Does this sound familiar? How often do you feel frustrated because you can’t give attention to what is truly important? You don’t have time for your kids. Time for conversation and friendships seem to be overtaken by your busy schedule. You can never get around to exercising or eating well. You don’t have time for rest, for prayer, for meditating on God’s Word. For just being quiet. You’re busy! Your calendar is full. But are you busy with what is really important?
Or are you busy with distractions?
Don’t allow the devil to distract you with money, possessions, work, vacations, retirement accounts, or athletic activities. Those things can be good, healthy, and even godly. But they are all earthly. They don’t have any lasting effects. That’s why Jesus warns, “What good it is for someone to gain the whole world, yet forfeit their soul” (Mark 8:36)?
Now, we might try to cut back, work less, have our kids involved in fewer things. But then we so often end up filling our time with other distractions.
To overcome our deadly distractions, we need real deliverance, not just our best attempts at a solution. That deliverance comes only through Jesus. Jesus isn’t just trying to streamline your life or clear your calendar or hone your attention skills. He wants to direct you to His grace, to an undistracted life that comes from His cross and open tomb. There is only one thing that is necessary in this life – and that is salvation in Jesus Christ alone. Anything, at anytime, anywhere, that gets in way of that truth in your life is a distraction that needs to be discarded and repented of. Then you can know a truly delivered, undistracted life of faith in Jesus.
Nothing distracted Jesus from accomplishing our salvation through His life, death, and resurrection. Satan tried to tempt Him away from redeeming us. His hometown friends sneered at Him. His own family thought He was crazy. But in the face of all those distractions, St. Luke tells us, “Jesus resolutely set out for Jerusalem” (Luke 9:51). Jesus would not be distracted. He would not be confused by anybody else’s plan. He would not be seduced by the promise of material gain. He would not be disoriented by the criticism of others. He would not be overpowered by the pain of torture and death on a cross. He led a completely undistracted life that was focused on only one thing – your salvation.
Now Jesus wants you to focus on this salvation that He has won for you. Remember your baptism when Jesus clothed you with His righteousness and promises. As you are filled with Christ’s righteousness, you won’t feel the need to fill up your life with so much other stuff. Read and hear His Word so that you can be renewed in both mind and soul. As you are renewed with the things of God, then you won’t want to waste your time with the things of this world. Receive Christ’s body and blood at the Lord’s Table so that you can taste God’s grace on your lips. As you taste and see that the Lord is good, you won’t want to taste all those other things that are merely OK. Hear Christ’s words of absolution which forgive you of all your distractions. As you are refreshed by this forgiveness, you won’t want to go back to those deadly distractions. Instead, you will want to go towards Christ, His Words, and His Sacraments.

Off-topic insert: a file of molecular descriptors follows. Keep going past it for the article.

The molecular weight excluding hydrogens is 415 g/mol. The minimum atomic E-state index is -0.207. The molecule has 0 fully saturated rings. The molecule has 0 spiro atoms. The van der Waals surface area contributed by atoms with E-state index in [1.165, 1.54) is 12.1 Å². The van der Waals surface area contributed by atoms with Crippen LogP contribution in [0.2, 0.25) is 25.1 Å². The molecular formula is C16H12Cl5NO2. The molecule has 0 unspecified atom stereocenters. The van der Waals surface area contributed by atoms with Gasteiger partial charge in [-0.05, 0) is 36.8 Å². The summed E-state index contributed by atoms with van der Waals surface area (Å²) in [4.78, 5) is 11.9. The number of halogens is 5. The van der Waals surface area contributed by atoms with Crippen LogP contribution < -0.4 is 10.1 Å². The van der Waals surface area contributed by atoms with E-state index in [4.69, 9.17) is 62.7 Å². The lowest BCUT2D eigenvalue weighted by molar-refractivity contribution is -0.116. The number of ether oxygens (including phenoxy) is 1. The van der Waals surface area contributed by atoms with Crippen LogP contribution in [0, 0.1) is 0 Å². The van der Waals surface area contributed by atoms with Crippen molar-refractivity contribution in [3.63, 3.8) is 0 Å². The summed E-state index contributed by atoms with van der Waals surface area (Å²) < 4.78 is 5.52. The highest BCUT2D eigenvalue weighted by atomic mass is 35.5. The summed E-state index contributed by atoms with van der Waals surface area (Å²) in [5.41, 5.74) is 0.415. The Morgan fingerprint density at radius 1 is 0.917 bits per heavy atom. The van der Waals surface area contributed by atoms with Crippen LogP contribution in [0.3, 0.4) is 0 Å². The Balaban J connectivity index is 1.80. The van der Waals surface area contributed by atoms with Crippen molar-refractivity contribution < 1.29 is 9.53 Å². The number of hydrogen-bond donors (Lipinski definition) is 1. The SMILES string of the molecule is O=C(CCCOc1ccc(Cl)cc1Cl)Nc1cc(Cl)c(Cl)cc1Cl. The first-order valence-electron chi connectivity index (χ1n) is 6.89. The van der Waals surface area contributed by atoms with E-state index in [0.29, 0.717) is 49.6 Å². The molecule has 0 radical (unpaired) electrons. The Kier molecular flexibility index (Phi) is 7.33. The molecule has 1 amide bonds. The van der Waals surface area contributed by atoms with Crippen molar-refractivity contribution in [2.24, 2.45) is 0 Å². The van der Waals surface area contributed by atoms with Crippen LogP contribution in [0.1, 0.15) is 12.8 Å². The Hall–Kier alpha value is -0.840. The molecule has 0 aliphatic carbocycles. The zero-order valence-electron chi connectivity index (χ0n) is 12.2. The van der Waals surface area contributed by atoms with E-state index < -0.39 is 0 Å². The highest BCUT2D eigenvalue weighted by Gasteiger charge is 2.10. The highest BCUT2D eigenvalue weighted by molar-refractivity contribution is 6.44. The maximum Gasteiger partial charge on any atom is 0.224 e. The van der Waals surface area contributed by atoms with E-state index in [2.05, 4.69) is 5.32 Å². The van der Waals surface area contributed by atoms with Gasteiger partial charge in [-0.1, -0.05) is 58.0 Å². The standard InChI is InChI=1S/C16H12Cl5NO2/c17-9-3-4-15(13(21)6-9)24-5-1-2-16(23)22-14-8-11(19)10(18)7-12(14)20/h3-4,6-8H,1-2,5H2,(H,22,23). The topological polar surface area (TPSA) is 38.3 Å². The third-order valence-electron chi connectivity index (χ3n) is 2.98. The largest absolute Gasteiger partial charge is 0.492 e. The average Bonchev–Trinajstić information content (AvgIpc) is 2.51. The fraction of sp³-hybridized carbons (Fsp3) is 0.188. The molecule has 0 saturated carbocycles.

When you are delivered from all these distractions, then you will want to empty your life of busy schedules, past failures, and present worries. Then you will want to fill up your life with the one thing needful – faith in Jesus Christ and the reception of His salvation. Then you will be rich towards God.
Being rich towards God means receiving all of God’s good, healthy and godly gifts, and then using those gifts to do the Lord’s ministry here on earth. That’s what the rich fool in Jesus’ parable missed. He kept everything for himself. The soul won by Christ lives differently. The soul won by Christ then lives as a soul won for Christ.
Money should never be at a standstill, never to be put in barns for our convenience or to rot from non-use. Money is to be used to put food on our tables, heat in our homes, and clothing on our children. But all those things are secondary for the Christian. We can always do with a little bit less – eating smaller portions, turning the thermostat down a degree or two, wearing older clothing. The primary service for the Christian is to use our money first and foremost to share God’s Word with others through the ministry of our church, schools, and synod.
I’m sure you’ve seen all kinds of distracted people while they’re driving. I’ve seen men shaving and women putting on their make-up. I’ve seen people eating meals, reading the newspaper, holding their dogs. While we were in Seattle, we saw a vehicle decorated like a circus wagon. The driver was dressed as a clown and his right hand was covered with a puppet monkey that he was pretending to have jump around his vehicle and wave to passengers on the freeway. With the rise of smart phones, the distraction level has reached an all-time high. And for many, the consequences have been devastating.
Distraction is dangerous. It can be deadly. And that’s even more true when distracted from what’s most important in life – our relationship with God.
As God’s delivered children, don’t let your life be filled with distractions. They can be eternally deadly – if not for you, then for those around you. Instead, spend your life on showing Christ’s love in your relationships. Use your gifts and monies, empowered by God’s blessings through Word and Sacrament, to flow into people’s lives so they, too, might be delivered from deadly distractions. Then we can all be rich toward God. Amen.